Swedes Told How To Prepare For Security Issues Including War
RACHEL MARTIN, HOST:
In a few days, every household in Sweden will get a booklet in the mail titled "If Crisis Or War Comes." The inclusion of the word war in what is essentially a guide to emergency preparedness has brought a lot of international attention to this booklet, much to the surprise of its creators. Here's Sidsel Overgaard.
SIDSEL OVERGAARD, BYLINE: The 20-page booklet, already available online, is startling in its range of advice, everything from the detailed...
UNIDENTIFIED PERSON: If the electricity goes off at a cold time of year, cover the floor with rugs and build a den under a table to keep warm.
OVERGAARD: ...To the shockingly broad.
UNIDENTIFIED PERSON: If Sweden is attacked by another country, we will never give up. All information to the effect that resistance is to cease is false.
OVERGAARD: If that last bit sounds a little dated, it's because it's more or less a direct quote from earlier versions of the booklet sent to Swedes during World War II and into the Cold War. Back then, the pamphlet was called simply "If War Comes." Now, the title and purpose has been expanded.
CHRISTINA ANDERSSON: We start with crisis - if crisis or war comes. So crisis is the main focus.
OVERGAARD: Christina Andersson works with the Swedish Civil Contingencies Agency, which created the booklet at the request of the center-left government. She says recent surveys have shown that Swedes are increasingly worried about security issues but not very informed.
ANDERSSON: So this booklet is actually a tool so - to make people feel that they actually can affect their own security.
OVERGAARD: The booklet touches on everything from natural disasters to IT attacks, terrorism and even fake news. Andersson says the media's obsession with the war part is a little misplaced.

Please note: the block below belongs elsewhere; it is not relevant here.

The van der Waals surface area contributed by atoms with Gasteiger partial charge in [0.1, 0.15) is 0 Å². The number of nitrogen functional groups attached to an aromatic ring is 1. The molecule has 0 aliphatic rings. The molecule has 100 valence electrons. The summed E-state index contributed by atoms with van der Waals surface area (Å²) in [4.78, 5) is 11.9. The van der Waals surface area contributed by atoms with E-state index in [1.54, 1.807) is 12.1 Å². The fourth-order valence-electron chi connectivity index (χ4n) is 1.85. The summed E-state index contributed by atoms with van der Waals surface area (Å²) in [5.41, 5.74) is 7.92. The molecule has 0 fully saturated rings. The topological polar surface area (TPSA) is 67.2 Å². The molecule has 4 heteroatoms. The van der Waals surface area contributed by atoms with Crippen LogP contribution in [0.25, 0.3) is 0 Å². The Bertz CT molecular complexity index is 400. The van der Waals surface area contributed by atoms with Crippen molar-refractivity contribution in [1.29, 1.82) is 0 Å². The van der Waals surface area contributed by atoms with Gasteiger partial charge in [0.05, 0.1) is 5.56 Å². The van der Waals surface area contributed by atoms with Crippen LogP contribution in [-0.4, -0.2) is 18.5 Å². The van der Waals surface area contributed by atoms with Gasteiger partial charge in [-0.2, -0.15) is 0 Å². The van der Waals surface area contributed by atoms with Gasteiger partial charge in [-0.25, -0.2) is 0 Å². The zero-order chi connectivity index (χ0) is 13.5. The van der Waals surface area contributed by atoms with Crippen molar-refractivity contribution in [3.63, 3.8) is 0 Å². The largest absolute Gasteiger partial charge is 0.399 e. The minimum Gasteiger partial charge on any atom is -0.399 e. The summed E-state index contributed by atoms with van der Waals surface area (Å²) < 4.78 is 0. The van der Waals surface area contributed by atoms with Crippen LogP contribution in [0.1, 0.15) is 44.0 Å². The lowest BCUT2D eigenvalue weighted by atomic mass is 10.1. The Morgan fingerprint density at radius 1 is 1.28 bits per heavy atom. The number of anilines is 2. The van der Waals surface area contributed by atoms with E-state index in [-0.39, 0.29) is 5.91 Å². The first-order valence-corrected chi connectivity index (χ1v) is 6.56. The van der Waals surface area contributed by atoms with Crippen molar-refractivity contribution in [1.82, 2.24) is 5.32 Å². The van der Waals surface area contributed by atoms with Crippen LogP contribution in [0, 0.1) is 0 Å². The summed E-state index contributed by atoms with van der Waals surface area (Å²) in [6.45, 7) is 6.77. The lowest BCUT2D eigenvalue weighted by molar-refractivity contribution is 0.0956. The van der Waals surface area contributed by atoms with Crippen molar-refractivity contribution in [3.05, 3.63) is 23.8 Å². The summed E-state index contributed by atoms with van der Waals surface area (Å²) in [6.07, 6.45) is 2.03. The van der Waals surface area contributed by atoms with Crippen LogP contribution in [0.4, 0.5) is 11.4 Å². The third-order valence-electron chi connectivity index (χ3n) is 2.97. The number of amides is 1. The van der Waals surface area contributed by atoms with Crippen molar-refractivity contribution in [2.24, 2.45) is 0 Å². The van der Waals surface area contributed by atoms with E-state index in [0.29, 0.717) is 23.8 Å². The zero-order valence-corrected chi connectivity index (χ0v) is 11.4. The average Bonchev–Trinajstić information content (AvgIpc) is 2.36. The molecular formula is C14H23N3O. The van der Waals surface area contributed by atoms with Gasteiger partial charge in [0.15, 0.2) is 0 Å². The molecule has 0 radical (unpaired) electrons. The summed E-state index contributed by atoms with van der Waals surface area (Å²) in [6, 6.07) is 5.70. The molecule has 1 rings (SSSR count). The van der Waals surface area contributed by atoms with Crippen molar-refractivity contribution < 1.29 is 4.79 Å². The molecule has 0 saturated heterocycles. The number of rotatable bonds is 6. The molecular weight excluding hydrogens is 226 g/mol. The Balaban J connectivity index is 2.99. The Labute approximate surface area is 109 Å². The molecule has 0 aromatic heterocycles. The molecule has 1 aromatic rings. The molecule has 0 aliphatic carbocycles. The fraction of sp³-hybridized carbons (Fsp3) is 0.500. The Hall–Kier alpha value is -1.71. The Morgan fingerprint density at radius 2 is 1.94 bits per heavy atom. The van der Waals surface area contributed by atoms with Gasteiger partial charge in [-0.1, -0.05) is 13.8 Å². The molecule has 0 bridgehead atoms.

ANDERSSON: It's not wrong, but it's far from the whole story.
OVERGAARD: But the threat is real, says Fredrik Bynander from the Swedish Defence University.
FREDRIK BYNANDER: We are now seriously considering what would happen if another country - i.e., Russia - should decide to use part of our territory in military operations.
OVERGAARD: He says that while Swedes may joke about the mid-century feel of the booklet, Russia's annexation of Crimea brought the country's debate about defense roaring back to life.
BYNANDER: What kind of policy do we have? Would we be a pushover or not? And I think that the pendulum is swinging towards a much more robust political atmosphere here where more and more people are saying, no, damn it, we would resist.
OVERGAARD: But even as the debate picks up speed, Niklas Granholm at the Swedish Defence Research Agency says it's hard to know exactly where Sweden and its neighbors stand.
NIKLAS GRANHOLM: It's not really the same as it was in the Cold War, but it's also very clear that we are in some kind of confrontation or conflict on various issues here.
OVERGAARD: He says IT attacks, for example, or a tax on the electrical grid might be used by Russia to soften up future opponents. Does that count as war or crisis or something else?
GRANHOLM: I think I would be willing to buy some kind of adult beverage to someone who comes up with a good name for this.
OVERGAARD: Whatever it's called, Sweden wants its citizens ready. For NPR News, I'm Sidsel Overgaard in Denmark.
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